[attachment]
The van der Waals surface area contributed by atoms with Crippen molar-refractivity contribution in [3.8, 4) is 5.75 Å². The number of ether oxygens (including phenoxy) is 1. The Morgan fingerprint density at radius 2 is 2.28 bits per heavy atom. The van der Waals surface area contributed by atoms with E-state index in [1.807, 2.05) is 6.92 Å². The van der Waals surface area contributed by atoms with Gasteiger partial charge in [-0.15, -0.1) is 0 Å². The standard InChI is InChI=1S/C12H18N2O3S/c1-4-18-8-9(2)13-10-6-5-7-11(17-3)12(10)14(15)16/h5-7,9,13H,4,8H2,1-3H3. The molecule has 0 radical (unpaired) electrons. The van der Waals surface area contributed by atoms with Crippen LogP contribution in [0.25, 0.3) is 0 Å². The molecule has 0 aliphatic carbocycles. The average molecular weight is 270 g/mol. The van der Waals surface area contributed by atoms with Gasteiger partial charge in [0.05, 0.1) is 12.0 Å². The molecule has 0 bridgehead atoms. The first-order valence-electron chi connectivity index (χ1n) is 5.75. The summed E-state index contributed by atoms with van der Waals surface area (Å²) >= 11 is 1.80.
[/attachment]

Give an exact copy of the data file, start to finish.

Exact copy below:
The van der Waals surface area contributed by atoms with Crippen molar-refractivity contribution in [3.8, 4) is 5.75 Å². The number of ether oxygens (including phenoxy) is 1. The Morgan fingerprint density at radius 2 is 2.28 bits per heavy atom. The van der Waals surface area contributed by atoms with E-state index in [1.807, 2.05) is 6.92 Å². The van der Waals surface area contributed by atoms with Gasteiger partial charge in [-0.15, -0.1) is 0 Å². The standard InChI is InChI=1S/C12H18N2O3S/c1-4-18-8-9(2)13-10-6-5-7-11(17-3)12(10)14(15)16/h5-7,9,13H,4,8H2,1-3H3. The molecule has 0 radical (unpaired) electrons. The van der Waals surface area contributed by atoms with Crippen LogP contribution in [0.25, 0.3) is 0 Å². The molecule has 0 aliphatic carbocycles. The average molecular weight is 270 g/mol. The van der Waals surface area contributed by atoms with Gasteiger partial charge in [0.05, 0.1) is 12.0 Å². The molecule has 0 bridgehead atoms. The first-order valence-electron chi connectivity index (χ1n) is 5.75. The summed E-state index contributed by atoms with van der Waals surface area (Å²) >= 11 is 1.80.